Diondray’s Discovery, by Marion Hill
My review: ★★★
This book has a sci-fi “feel” to it, but it could really happen on Earth today. Its setting is the land of Kammbia, where Diondray lives in the city of Charlesville. Diondray is the presumed heir to rule Charlesville after his oppressive uncle Xavier. The story becomes a religious and political intrigue, when Diondray learns a long-held family secret about the history of their bloodline. The secret is entangled with the written history of a prophet figure in the religion of a different region of Kammbia. Diondray ends up immersing himself in this foreign religion during his journey to discover the truth about why these facts were kept secret.
This sets up an interesting way to explore religious concepts without overtly challenging any current-day religions in the real world. During his quest for truth, Diondray repeatedly questions the religious demands of conformity and obedience, which hold that only those who adhere to the conventions of a religion are deemed worthy. The overall conversation doesn’t go into much depth, however, and is mainly left with the answer that it makes the devout happy to be able to conform and obey. I found myself wishing that the conversation had been more complete on both sides, as it didn’t feel very illuminating to me.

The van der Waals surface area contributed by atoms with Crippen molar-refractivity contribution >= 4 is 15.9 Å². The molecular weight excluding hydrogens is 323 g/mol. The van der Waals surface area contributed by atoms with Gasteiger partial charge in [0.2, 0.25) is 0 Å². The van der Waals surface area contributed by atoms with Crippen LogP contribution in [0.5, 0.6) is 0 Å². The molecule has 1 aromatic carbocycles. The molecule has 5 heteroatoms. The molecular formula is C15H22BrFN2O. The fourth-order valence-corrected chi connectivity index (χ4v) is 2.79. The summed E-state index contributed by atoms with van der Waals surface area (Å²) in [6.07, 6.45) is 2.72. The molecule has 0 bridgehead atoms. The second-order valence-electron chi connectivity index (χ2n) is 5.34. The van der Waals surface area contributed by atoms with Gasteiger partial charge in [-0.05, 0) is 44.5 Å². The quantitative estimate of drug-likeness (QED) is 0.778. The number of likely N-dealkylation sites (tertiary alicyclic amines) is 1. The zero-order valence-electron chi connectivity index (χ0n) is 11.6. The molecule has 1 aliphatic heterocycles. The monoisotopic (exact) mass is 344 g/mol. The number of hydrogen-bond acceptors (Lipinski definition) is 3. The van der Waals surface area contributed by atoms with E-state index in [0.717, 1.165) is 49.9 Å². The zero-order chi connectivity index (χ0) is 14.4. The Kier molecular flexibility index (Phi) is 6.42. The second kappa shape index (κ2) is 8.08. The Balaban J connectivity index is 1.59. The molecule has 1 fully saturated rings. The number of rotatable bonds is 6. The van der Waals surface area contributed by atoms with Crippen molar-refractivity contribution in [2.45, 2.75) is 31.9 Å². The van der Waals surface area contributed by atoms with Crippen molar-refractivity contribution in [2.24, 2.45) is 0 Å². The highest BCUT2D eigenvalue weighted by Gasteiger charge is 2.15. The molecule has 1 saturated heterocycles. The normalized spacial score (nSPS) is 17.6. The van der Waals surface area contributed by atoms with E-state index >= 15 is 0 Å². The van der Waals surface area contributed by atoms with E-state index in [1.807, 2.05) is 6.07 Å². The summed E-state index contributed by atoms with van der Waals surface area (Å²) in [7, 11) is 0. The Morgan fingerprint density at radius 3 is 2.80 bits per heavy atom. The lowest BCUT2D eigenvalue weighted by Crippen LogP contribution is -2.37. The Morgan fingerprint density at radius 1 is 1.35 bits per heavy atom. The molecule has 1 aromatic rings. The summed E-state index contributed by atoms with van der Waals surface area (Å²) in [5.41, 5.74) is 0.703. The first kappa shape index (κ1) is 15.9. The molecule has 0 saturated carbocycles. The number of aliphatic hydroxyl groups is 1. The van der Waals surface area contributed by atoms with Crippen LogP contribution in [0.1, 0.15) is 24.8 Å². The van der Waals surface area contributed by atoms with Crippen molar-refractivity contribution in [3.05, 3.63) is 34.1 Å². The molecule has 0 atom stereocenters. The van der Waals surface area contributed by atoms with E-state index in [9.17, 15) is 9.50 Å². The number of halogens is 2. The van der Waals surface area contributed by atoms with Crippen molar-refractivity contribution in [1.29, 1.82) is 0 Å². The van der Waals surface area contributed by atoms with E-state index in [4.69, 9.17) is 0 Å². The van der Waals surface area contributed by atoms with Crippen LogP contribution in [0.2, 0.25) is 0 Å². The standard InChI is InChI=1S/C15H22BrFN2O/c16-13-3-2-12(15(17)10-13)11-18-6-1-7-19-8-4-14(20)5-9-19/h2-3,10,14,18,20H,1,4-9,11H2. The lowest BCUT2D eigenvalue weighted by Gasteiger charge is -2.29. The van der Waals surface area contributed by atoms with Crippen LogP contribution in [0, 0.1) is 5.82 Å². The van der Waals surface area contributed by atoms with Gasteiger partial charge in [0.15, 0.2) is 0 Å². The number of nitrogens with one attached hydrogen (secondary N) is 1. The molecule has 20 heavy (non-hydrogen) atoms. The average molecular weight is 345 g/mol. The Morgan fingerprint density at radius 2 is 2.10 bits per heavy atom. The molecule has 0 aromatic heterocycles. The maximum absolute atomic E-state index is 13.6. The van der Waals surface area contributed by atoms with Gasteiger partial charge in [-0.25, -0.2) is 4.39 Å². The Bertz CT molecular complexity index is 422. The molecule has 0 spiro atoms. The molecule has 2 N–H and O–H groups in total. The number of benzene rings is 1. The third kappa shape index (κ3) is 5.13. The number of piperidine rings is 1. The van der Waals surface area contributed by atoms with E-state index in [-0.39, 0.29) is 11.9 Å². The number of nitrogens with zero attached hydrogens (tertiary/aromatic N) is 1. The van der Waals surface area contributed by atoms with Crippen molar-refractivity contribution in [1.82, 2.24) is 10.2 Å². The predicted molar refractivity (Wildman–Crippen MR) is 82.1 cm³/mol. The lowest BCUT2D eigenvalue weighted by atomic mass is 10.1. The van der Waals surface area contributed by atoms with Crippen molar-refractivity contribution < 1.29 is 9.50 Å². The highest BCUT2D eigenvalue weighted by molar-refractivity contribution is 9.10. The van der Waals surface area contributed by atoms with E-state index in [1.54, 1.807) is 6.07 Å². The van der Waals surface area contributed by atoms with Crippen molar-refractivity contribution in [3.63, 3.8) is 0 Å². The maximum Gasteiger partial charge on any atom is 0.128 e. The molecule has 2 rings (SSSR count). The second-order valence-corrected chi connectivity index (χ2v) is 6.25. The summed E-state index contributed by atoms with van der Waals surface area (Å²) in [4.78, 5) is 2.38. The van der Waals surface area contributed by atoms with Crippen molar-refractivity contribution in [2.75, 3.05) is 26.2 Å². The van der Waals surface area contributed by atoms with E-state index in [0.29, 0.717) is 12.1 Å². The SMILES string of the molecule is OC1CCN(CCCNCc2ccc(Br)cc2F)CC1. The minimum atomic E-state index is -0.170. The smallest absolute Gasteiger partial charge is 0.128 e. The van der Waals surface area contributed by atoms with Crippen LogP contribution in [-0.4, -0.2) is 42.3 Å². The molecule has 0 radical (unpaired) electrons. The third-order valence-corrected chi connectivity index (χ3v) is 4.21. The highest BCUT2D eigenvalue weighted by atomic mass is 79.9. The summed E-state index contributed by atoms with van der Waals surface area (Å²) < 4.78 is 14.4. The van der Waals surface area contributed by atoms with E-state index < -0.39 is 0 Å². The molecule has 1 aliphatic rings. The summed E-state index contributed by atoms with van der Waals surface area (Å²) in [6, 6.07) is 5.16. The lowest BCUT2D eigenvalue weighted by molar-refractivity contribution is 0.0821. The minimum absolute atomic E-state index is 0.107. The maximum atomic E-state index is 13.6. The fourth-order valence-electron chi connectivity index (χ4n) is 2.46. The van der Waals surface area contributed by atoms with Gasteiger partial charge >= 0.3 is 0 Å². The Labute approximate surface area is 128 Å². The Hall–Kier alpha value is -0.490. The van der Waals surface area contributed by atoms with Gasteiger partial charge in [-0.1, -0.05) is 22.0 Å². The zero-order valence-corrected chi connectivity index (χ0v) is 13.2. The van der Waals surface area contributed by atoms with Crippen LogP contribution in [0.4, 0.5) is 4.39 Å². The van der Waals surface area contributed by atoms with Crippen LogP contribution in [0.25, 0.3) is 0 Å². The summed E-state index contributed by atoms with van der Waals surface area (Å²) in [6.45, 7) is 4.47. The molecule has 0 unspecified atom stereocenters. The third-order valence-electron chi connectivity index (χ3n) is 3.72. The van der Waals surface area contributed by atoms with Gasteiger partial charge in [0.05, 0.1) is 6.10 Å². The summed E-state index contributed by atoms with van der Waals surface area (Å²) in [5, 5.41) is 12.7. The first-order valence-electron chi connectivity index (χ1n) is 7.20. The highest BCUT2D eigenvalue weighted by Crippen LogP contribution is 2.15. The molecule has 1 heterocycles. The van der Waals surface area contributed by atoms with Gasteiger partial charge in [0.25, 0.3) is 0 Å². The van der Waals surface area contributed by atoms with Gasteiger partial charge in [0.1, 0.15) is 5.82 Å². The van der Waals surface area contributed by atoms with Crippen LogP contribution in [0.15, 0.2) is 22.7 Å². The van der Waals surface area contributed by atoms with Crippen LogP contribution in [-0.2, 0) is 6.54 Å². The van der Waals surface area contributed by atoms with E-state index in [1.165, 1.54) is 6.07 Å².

Overall, the story is a walk through some interesting settings and some detail on the characters as well as the cultures in those places. It concludes with the story being set up for more journeys in the following books. There’s also a potential for a little bit of romance in the next books. Most of what held my interest was the development of the characters and culture, plus curiosity over the mysteries Diondray is investigating. I find myself interested in knowing the conclusion from the next two books. This book was really just setting up the stage for what comes next.
One thing that didn’t entirely sit right with me is that everyone (including Diondray) so readily accepts that Diondray is the chosen one who will fulfil a religious prophecy. I had to accept this in order to go on and enjoy the story. Diondray is also very passive, allowing himself to be led around most places instead of taking an active role driving for answers or making changes. This is not a major part of the story, but I also don’t like Diondray’s best friend’s attitude toward women, pinching their butts and refusing to stay with any woman for very long. His attitude comes off as treating women like property, which is a bit tone-deaf in today’s world.